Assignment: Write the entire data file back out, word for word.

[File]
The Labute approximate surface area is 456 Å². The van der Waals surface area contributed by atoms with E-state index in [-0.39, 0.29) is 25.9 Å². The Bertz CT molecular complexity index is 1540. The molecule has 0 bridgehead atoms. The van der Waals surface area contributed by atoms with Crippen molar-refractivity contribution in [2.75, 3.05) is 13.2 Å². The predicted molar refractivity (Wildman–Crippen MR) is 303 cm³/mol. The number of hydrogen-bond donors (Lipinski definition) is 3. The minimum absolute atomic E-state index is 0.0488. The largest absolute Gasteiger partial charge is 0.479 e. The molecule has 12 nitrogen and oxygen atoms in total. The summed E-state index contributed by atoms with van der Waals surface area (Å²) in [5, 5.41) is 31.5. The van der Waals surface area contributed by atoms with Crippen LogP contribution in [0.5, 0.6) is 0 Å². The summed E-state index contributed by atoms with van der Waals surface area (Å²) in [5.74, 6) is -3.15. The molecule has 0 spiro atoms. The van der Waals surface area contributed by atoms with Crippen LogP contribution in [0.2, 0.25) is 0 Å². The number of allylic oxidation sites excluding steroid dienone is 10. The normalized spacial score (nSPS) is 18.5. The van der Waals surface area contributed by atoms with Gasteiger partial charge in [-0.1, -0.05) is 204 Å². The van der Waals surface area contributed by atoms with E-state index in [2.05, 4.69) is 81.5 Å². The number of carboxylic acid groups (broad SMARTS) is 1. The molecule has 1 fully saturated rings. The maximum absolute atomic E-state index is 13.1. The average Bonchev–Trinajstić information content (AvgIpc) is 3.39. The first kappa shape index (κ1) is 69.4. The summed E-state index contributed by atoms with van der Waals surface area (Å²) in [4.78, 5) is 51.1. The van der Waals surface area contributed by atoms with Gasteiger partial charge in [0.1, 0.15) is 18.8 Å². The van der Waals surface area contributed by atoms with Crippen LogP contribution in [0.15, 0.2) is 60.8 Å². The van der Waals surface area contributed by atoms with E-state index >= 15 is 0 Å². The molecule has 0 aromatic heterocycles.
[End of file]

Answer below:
The Labute approximate surface area is 456 Å². The van der Waals surface area contributed by atoms with E-state index in [-0.39, 0.29) is 25.9 Å². The Bertz CT molecular complexity index is 1540. The molecule has 0 bridgehead atoms. The van der Waals surface area contributed by atoms with Crippen molar-refractivity contribution in [2.75, 3.05) is 13.2 Å². The predicted molar refractivity (Wildman–Crippen MR) is 303 cm³/mol. The number of hydrogen-bond donors (Lipinski definition) is 3. The minimum absolute atomic E-state index is 0.0488. The largest absolute Gasteiger partial charge is 0.479 e. The molecule has 12 nitrogen and oxygen atoms in total. The summed E-state index contributed by atoms with van der Waals surface area (Å²) in [5, 5.41) is 31.5. The van der Waals surface area contributed by atoms with Crippen LogP contribution in [0.5, 0.6) is 0 Å². The summed E-state index contributed by atoms with van der Waals surface area (Å²) in [5.74, 6) is -3.15. The molecule has 0 spiro atoms. The van der Waals surface area contributed by atoms with Crippen LogP contribution in [0.2, 0.25) is 0 Å². The number of allylic oxidation sites excluding steroid dienone is 10. The normalized spacial score (nSPS) is 18.5. The van der Waals surface area contributed by atoms with Gasteiger partial charge in [-0.1, -0.05) is 204 Å². The van der Waals surface area contributed by atoms with E-state index in [2.05, 4.69) is 81.5 Å². The number of carboxylic acid groups (broad SMARTS) is 1. The molecule has 1 fully saturated rings. The maximum absolute atomic E-state index is 13.1. The average Bonchev–Trinajstić information content (AvgIpc) is 3.39. The first kappa shape index (κ1) is 69.4. The summed E-state index contributed by atoms with van der Waals surface area (Å²) in [4.78, 5) is 51.1. The van der Waals surface area contributed by atoms with Gasteiger partial charge in [0.1, 0.15) is 18.8 Å². The van der Waals surface area contributed by atoms with Crippen LogP contribution in [0.15, 0.2) is 60.8 Å². The van der Waals surface area contributed by atoms with E-state index >= 15 is 0 Å². The molecule has 0 aromatic heterocycles.